A year after rejecting the concept of a state-based carbon trading scheme – floated by his own Environment Minister – Premier Jay Weatherill today put the concept back on the table “in the absence of national leadership”.
Late last year, South Australian Environment Minister Ian Hunter told InDaily that if the Federal Government was “adamant” on rejecting a market mechanism for reducing carbon emissions, an interstate scheme “might be a reasonable option” – adding that he had raised the idea with interstate ministerial counterparts and SA bureaucrats had been tasked with researching it.
Hunter backed away from his comments soon after the interview, as did Weatherill, who told state parliament that a state-based emissions trading scheme was “unlikely to be successful or even possible” because of “very substantial constitutional barriers”.
But this morning – after Frydenberg claimed he had never mentioned an emissions intensity scheme (which he had, on radio, 33 hours earlier) – Weatherill told ABC radio he would be pressing for the states to team up on their own emissions intensity scheme for the electricity sector.
“Our first instinct is of course to seek a national scheme,” he said, adding it could be done without Federal Government support.
Weatherill said power prices in SA would go down if an “emissions intensity” scheme was adopted.
“It would clean up our energy system,” he said.
It would also encourage more base-load gas generation and increase competition, he said.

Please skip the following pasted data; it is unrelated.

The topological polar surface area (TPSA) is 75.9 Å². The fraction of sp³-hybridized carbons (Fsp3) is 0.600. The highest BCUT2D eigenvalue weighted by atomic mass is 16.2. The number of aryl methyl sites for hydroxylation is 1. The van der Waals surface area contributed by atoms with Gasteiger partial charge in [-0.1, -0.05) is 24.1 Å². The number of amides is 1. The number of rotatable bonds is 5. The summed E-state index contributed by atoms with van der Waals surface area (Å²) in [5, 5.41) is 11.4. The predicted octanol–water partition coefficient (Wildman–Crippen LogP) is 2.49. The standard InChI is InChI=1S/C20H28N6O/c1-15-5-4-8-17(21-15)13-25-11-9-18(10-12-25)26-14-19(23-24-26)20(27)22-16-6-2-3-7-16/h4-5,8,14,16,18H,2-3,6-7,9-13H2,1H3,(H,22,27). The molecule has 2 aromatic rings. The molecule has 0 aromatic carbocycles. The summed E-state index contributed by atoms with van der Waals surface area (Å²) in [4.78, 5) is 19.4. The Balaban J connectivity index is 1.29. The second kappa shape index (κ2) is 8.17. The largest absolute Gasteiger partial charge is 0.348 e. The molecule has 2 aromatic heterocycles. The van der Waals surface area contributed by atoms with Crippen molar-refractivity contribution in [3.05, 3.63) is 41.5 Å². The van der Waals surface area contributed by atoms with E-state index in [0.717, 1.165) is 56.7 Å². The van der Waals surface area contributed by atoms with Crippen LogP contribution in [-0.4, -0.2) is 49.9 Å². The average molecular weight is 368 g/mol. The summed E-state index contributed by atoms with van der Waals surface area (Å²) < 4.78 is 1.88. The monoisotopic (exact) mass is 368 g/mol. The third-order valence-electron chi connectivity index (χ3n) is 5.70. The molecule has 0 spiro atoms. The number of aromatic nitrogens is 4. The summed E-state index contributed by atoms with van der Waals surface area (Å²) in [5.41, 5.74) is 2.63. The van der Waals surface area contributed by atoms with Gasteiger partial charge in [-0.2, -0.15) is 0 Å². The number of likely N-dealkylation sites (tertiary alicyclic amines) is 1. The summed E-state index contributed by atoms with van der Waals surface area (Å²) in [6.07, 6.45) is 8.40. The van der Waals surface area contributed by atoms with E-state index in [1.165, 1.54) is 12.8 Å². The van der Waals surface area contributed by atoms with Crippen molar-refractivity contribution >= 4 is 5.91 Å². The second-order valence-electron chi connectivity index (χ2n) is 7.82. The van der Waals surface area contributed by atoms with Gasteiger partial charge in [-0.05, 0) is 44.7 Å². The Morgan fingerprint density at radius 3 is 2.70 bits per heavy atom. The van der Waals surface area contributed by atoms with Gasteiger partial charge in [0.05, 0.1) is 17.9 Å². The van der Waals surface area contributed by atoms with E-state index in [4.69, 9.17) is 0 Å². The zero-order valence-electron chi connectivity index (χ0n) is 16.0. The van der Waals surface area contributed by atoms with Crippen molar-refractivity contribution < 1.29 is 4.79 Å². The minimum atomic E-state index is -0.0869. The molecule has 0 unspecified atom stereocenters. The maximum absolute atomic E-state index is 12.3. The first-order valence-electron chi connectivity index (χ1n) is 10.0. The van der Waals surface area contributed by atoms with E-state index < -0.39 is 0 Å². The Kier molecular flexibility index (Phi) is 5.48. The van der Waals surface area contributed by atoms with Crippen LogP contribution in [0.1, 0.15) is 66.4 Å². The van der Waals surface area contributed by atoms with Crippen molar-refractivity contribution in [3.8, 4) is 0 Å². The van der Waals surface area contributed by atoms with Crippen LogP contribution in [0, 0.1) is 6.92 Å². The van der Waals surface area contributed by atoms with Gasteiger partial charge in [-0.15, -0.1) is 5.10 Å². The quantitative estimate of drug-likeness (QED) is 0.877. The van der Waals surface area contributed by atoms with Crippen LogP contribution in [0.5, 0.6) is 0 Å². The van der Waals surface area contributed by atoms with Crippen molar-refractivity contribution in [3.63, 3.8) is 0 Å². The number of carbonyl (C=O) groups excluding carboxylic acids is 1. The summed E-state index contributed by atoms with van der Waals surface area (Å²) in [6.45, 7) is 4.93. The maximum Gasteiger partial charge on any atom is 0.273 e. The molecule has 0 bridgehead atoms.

A spokesperson for Weatherill told InDaily this afternoon that the Premier’s comments about “constitutional barriers” last year were in reference to an emissions trading scheme that would be linked to international markets – namely jurisdictions in the US and Canada.
“The current emissions intensity scheme being discussed would be within Australia,” the spokesperson said.
Section 51 of the constitution gives the Commonwealth Government powers over “trade and commerce with other countries, and among the States”. Section 92 also guarantees free trade among the states. Legal experts contradicted Weatherill’s constitutional assessment at the time.
Prime Minister Malcolm Turnbull warned Weatherill’s proposal would put jobs and businesses at risk.
“The South Australian Labor government has delivered an absolute double whammy of not being able to keep the lights on and having the most expensive electricity in Australia,” he told Neil Mitchell on radio 3AW.
In circumstances that may be familiar to Hunter and Weatherill, Turnbull again left his Environment Minister Frydenberg to explain himself this morning as to why he said on Monday an emissions intensity scheme would be looked at as part of the government’s review before later denying it.
Turnbull said he believed energy policies should be national, given the country-wide electricity market.
“It is absolutely the Coalition’s position that we will not impose a carbon tax or an emissions trading scheme,” he said.
A report by Chief Scientist Alan Finkel to be presented at Friday’s Council of Australian Governments meeting in Canberra is expected to recommend an emissions intensity scheme scheme.
Emissions intensity schemes involve calculating the average quantity of emissions within a particular industry and forcing above-average emitters to purchase carbon “credits” to offset their emissions.
Finkel will brief state and territory leaders and Turnbull at tomorrow’s COAG meeting about a national blueprint on energy security and reliability in the wake of blackouts across SA earlier this year.
Deputy Liberal leader Julie Bishop said energy needed to be as affordable as possible.
“The prime minister has laid out the parameters of the review and it must be in accordance with our energy policy,” she said.
Treasurer Scott Morrison described the review, previously announced by the Abbott government, as “housekeeping”.
He accused the states of being driven by ideology.
“We are interested in the outcomes, which is lower pressures on energy prices for families and households.”
– with AAP
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